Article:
According to Ozutsumi et al. [39], the formation of the thiocyanate-iron(III) complexes in aqueous solution and the development of the red color are related to , , , , , . Tarasiewicz [37] has found that one of these complexes reacts with 2,10-disubstituted phenothiazines forming red-brown compounds. The optimal conditions for the formation of the compounds have been established and the composition determined. The absorption spectra have been recorded in UV-VIS and IR regions [37]. On the basis of obtained data, the following reaction course in PT-Fe(III)- system has been suggested: where, .

The spectral properties of these compounds suggest that the formation of color compound occurred due to interaction between opposite charged ions (large phenothiazines cation and an anionic thiocyanate complex of a metal). The obtained color precipitate is quantitatively extracted with chloroform or dissolved in acetone with formation colored and stable solution. This property has been the basis of sensitive extractive-spectrophotometric or spectrophotometric method of determination of phenothiazines [37] (Table 5).

Organic phasePhenothiazinesDetermination range(μg )Ref.



Chlorpromazine and some phenothiazines react with ferro- and ferricyanate ions [40] and nitroso-ferricyanate [41] to form ion association-compounds sparingly soluble in water. The composition of these compounds has been established and physicochemical properties have been investigated.

Valero [42] has stated, using UV-VIS spectrophotometry, that iron(III) forms ternary complexes with pyrocatechol violet (PCV) and chlorpromazine (CPZ) which compositions have been established as: Fe:PCV:CPZ = 1:2:3 and Fe:PCV:CPZ = 1:3:4. The last complex can be used for spectrophotometric determination up to 1.6 ppm of iron(III).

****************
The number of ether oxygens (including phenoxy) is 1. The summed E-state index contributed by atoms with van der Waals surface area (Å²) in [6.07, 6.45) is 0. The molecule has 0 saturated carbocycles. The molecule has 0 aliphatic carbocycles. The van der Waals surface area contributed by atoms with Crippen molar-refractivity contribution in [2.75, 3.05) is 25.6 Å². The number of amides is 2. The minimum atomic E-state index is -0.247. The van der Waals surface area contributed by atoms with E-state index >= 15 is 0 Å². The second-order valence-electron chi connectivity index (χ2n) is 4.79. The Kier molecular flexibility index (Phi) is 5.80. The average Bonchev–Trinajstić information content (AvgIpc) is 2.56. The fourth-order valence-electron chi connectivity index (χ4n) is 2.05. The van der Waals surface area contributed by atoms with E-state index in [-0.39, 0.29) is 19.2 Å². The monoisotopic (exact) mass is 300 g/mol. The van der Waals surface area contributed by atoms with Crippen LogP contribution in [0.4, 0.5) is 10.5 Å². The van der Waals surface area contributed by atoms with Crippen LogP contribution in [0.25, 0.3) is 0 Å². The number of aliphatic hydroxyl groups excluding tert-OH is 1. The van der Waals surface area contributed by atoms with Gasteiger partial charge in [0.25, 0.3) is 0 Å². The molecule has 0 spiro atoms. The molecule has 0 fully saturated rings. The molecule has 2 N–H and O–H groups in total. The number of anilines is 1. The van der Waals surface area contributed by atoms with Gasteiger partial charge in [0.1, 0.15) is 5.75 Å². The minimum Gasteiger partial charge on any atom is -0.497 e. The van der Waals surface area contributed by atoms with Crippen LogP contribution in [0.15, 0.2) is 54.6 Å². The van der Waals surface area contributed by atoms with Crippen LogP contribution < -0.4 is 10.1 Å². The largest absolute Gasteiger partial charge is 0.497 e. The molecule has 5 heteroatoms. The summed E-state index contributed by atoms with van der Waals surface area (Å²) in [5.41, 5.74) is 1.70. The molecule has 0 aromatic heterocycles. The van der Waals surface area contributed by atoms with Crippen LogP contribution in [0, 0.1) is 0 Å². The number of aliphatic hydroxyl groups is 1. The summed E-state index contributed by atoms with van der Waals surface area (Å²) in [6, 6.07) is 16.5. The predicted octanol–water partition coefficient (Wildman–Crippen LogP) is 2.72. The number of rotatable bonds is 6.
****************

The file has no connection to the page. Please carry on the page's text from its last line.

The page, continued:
6. Other Applications

Some ions of d-electron elements exhibit a catalytic effect on the oxidation of 2,10-disubstituted phenothiazines [21]. Fukasawa et al. [22] have described a spectrophotometric determination of trace amounts of iron by its catalytic effect on the thioridazine- reaction. It was found that others d-electron ions of metals have the catalytic effect on phenothiazine reactions with [21].

It is known that stability of color cation radical depends mainly on oxidation agent used. In the case of strong oxidant, the color of radical disappears quickly due to the second step of reaction which leads to the formation of a colorless sulphoxide. This effect resulted in decrease of sensitivity of assay and reproducibility. In purpose to improve these analytical properties indirect methods of phenothiazines determination have been proposed. One of them has been described by Basavaiah and Swamy [43]. They have applied potassium dichromate and iron-thiocyanate for spectrophotometric investigations of phenothiazines (chlorpromazine, promethazine, triflupromazine, trifluoperazine, fluphenazine, prochlorperazine). They have used a combination of dichromate and iron(III)-thiocyanate system for the determination of phenothiazines (Scheme 2).


Potassium dichromate as a strong oxidizing agent (couple / V, versus standard hydrogen electrode) oxidizes 2,10-disubstituted phenothiazines via colored radical cation to a colorless sulphoxide [43]. The excess of used oxidant has been further reduced by iron(II) ions. Next, the thiocyanate ions have been used for quantification of produced iron(III) ions. It has been stated that the absorbance of iron(III) thiocyanate solution is proportional to amount of the determined phenothiazines. The sensitivity of the proposed method has been the best at the molar ratio :PT equal to 1:6 at room temperature [43].

7. Conclusions

Based on information gathered in the presented review, it can be concluded that iron(III) ion and its anionic complexes are valuable reagents useful in an analysis of phenothiazines (PT). The mild oxidation potential of iron(III) and allows quantification of phenothiazines in batch and flow systems. The proposed methods are characterized by simplicity, sensitivity, and good precision. The determination of PT by flow injection (FIA) methods is preferable to other conventional methods because they are fast (from 50 to 200 samples studied per hour) and precise (RSD values ranging from 0.6 to 2.5%).

The ability to crate ion-pair compounds can be employed for selective and sensitive determination of iron ions(III) and phenothiazines as well.